On 1st September 2018, LIH welcomed Dr Johannes Meiser as new junior group leader. He has been allocated a five-year term ATTRACT starting grant of 1.5 Mio Euros from the Luxembourg National Research Fund (FNR) to set up his own research line in the area of cancer metabolism within the NorLux Neuro-Oncology Laboratory in LIH’s Department of Oncology.
A passion for cell metabolism
During his studies and early career steps, Dr Johannes Meiser was always strongly interested in biochemistry. He completed his PhD in plant molecular physiology in 2011 at the Saarland University, Germany, working on iron metabolism in the model plant Arabidopsis thaliana. The German national then joined the research group of the former FNR ATTRACT fellow Prof Karsten Hiller (now appointed at the University of Braunschweig, Germany) at the Luxembourg Centre for Systems Biomedicine (LCSB) of the University of Luxembourg as a postdoctoral researcher for three years. There he investigated metabolic alterations in the context of neuro-degeneration and immunity and identified the metabolism of the amino acid serine as an important integration point during metabolic stress conditions. Subsequently, he followed his research interests on serine metabolism and joined the laboratory of Dr Alexei Vazquez for a second postdoctoral stay of 2.5 years at the Cancer Research UK Beatson Institute in Glasgow, United Kingdom.
‘Tumours need to adapt their metabolism to cope with the increased nutrient demands required for growth and metastasis, which renders them fascinating for scientists like me interested in metabolism research,’ states Dr Meiser. ‘Not enough is known yet about the metabolic adaptations of cancer cells and how these could be targeted by anti-cancer therapies.’ Therefore he decided to further specialise in the field of cancer metabolism.
Formate overflow in cancer
Dr Meiser’s research on cancer metabolism has already led to major scientific advances. He published a significant research article in Science Advances in 2016. Using stable isotope-assisted metabolomics techniques, he observed that cancer cells have very high rates of serine catabolism, exceeding the rates required for growth. This newly discovered phenomenon is characterised by excess production and excretion of formate, referred to as “formate overflow”. Formate, a small metabolite, is known as an essential building block for nucleotides and a precursor for methylation reactions. The role of the surplus of formate and the reasons why cancer cells exhibit this process remain unclear. Thus, the discoveries described in this research article opened a new exciting field of investigation.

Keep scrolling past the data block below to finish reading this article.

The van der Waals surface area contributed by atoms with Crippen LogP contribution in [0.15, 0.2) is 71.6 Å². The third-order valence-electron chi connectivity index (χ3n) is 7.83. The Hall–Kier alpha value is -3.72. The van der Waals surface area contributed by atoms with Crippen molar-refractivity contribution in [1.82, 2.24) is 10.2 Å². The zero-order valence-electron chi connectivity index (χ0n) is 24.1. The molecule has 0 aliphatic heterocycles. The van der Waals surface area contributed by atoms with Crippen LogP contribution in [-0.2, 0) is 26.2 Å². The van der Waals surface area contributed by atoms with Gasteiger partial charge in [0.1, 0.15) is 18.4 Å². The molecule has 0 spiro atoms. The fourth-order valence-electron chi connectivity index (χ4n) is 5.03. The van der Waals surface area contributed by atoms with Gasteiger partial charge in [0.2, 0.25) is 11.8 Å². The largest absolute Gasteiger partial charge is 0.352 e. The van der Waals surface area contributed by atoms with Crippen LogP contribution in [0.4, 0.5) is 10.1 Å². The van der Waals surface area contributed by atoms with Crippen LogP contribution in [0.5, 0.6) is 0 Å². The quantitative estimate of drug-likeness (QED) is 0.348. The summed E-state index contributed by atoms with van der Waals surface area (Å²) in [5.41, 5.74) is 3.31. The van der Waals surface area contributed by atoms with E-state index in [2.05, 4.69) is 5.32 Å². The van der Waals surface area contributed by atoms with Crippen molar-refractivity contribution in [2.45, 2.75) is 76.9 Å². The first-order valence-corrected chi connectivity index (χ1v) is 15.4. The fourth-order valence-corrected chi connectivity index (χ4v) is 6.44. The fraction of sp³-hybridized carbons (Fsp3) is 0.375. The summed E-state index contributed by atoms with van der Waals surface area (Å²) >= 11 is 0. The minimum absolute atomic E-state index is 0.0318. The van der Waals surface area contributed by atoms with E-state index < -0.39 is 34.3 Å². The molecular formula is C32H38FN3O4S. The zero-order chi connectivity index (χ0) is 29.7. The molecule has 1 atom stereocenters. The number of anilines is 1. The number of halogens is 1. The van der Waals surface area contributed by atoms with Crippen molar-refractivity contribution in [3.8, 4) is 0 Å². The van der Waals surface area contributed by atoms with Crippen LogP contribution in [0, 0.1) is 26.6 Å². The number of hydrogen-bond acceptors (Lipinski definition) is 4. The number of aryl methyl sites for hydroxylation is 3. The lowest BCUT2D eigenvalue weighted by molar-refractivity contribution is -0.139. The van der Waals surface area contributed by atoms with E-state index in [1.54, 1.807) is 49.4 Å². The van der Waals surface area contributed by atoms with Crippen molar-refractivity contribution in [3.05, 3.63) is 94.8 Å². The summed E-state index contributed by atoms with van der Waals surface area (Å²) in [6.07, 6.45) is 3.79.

In April 2018, Dr Meiser published a follow up research article on the topic in the acclaimed journal Nature Communications. Together with researchers from the NorLux Neuro-Oncology Laboratory at LIH and other collaboration partners he demonstrated that increased formate overflow is also apparent in complex tumours in vivo. Furthermore, the authors identified the phenomenon as a possible driver of tumour invasiveness.
ATTRACT-ing new research ideas to LIH
Knowing the Luxembourg research landscape and funding opportunities through his work at the LCSB and his collaborations within LIH, Dr Meiser decided to set up a grant proposal for the FNR ATTRACT scheme for his next career step. This funding instrument is designed for researchers who are not yet established in Luxembourg and aim to build up an independent research team. Beginning of July, Dr Meiser received the positive decision from the funding agency. With a grant of 1.5 Mio Euros, he will be able to work within LIH’s Department of Oncology for five years and manage a research team composed of two PhD candidates and one post-doctoral researcher.
‘The FNR ATTRACT programme is a very attractive funding scheme for researchers who want to move forward in their career and gain more independence’, stresses Dr Meiser. ‘What is distinctive about the ATTRACT position is that it is tenure-tracked. It includes a career development plan and an assessment at the end of the funding period. This funding scheme and the research environment here in Luxembourg are ideal to set up a strong team with a positive long-term perspective.’
Dr Meiser will bring a new set of scientific competences to LIH fostering the development of exciting research projects when combined with the existing know-how. He and his group will be part of the NorLux Neuro-Oncology Laboratory that has strong expertise in brain tumour research. Within this research environment, the new junior group leader will be able to study how serine metabolism contributes to malignant tumour onset and progression in the context of glioblastoma, the most frequent and aggressive form of brain cancer.
In previous studies Dr Meiser observed that high formate concentrations promote the invasiveness of glioblastoma cells in a growth-independent manner. ‘Targeting serine metabolism might be a promising entry point to inhibit tumour progression’, he says. ‘One of our goals will be to investigate the underlying mechanism of how formate promotes cancer cell invasion using different in vitro and in vivo models.’
Dr Meiser plans to intensively interact with researchers from LIH and the University of Luxembourg to tackle further research questions. Moreover, he intends to pursue a collaboration with the Helmholtz Institute for Pharmaceutical Research Saarland in Germany to develop compounds that target metabolism.